The history behind the Little Rock Nine
In September of 1957, the country was changed
forever by the “Crisis at Central High”—one of the first federally
ordered integration acts. At that time, the United States was a nation
of racial inequalities and segregation.
In Little Rock, nine courageous black students dared to challenge racial
segregation in public schools by enrolling at the all-white Central High
School, and the “Little Rock Nine” became an integral part of the fight for
change and equal opportunity in America.
History of the Little Rock Nine & Brown v. Board of Education
In 1954, the Supreme Court's Brown v. Board of Education of Topeka
decision officially declared segregation in public schools as
unconstitutional. All U.S. public schools were instructed to integrate.
Within a week, Arkansas was one of two Southern states to announce it
would begin immediately to take steps to comply with the new ruling. The
Arkansas Law School had been integrated since 1949, and by 1957, seven
of Arkansas’s eight state universities had desegregated. Blacks had been
appointed to state boards and elected to local offices; however, public
state high schools were a different story.
In September of 1957, the public school ruling was tested for the
first time when in Little Rock, nine black students enrolled at the previously
all-white Central High School.
The list below details the sequence of events before, during and after the desegregation attempt.
September 2, 1957 - The day before classes begin for the new
school year, Arkansas Governor Orval Faubus summons the Arkansas
National Guard to surround Central High School and block any attempts by
black students to enter the school. Faubus announces in a public
television speech that the orders are a proactive approach to prevent
violence to all citizens and property and to “preserve the peace.”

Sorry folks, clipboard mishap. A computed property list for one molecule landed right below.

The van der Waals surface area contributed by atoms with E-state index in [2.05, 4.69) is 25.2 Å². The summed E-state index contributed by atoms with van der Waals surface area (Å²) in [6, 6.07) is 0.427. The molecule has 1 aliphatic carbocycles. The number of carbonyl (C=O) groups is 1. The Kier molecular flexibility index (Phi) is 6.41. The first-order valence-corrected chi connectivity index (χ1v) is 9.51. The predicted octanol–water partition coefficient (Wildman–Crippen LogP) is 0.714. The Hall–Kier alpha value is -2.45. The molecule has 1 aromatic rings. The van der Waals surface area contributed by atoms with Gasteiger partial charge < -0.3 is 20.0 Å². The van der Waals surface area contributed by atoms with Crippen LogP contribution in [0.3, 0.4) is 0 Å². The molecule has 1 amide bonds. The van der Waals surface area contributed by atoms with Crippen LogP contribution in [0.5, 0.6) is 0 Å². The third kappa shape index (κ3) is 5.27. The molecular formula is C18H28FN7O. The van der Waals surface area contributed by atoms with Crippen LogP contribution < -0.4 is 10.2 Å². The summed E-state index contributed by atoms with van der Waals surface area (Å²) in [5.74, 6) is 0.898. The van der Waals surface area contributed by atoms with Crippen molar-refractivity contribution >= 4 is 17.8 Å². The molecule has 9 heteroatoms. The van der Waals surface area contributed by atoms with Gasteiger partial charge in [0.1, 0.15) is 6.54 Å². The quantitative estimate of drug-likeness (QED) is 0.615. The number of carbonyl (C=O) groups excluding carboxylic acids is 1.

September 4 - Nine black students, known as the “Little Rock Nine” attempt to enter Central High but are turned away by the National Guard.
September 20 - A federal judge grants an injunction to NAACP
lawyers Thurgood Marshall and Wiley Branton to impede the governor's use
of the National Guard. The troops withdraw.
September 23 - Little Rock police officers and over 1,000
integration protestors surround the school in anticipation of the black
students’ attempt to enter the school. The police escort the students
into the high school’s side door unnoticed. Outside, the mob learns of
the students’ entrance and becomes angry and aggressive. They begin to
challenge the police officers. Fearful the crowd will get out of
control, the school administration moves the black students out a side
door before noon.
September 24 - U.S. Congressman Brooks Hays and Little Rock
Mayor Woodrow Mann ask the federal government for help via a telegram to
President Dwight Eisenhower. President Eisenhower displaces between
1,100 and 1,200 federal troops of the 101st Airborne Division and places
10,000 National Guardsmen on duty.
September 25 – The Little Rock Nine, under protection from
federal troops, enter Central High School through the front entrance.
Aggressive white mobs verbally chastise the students and physically harm
black reporters in the crowd covering the affair. The event is seen
around the world.
Fifty years later - The courageous efforts of the Little Rock
Nine are celebrated as one of the most defining chapters in Little
Rock's history, and as one of the earliest victories of a long overdue
civil rights movement. Central High remains one of the leading education
centers in Arkansas and stands as a national historic site and an icon for racial equality and
Former Little Rock Central High School Visitor’s Center
The original visitor center, a refurbished Mobil gas station across
the street from the high school, was formally opened as the Central High
School Museum Visitor Center in September, 1997. It is now used for special programs.
It was replaced in 2007 by a new Little Rock Central High School visitor’s center which opened on September 25, 2007 in time for the 50th anniversary. The center is located at 2120 Daisy Bates Drive near Central High.
The museum tells the
story of the events of the 1957 desegregation crisis through
photographs, artifacts and other historically relevant information. It’s one of the most interesting places to visit in Central Arkansas and includes visitor information services, a retail sales
area, restrooms and a conference room with flexible space for
educational and meeting opportunities.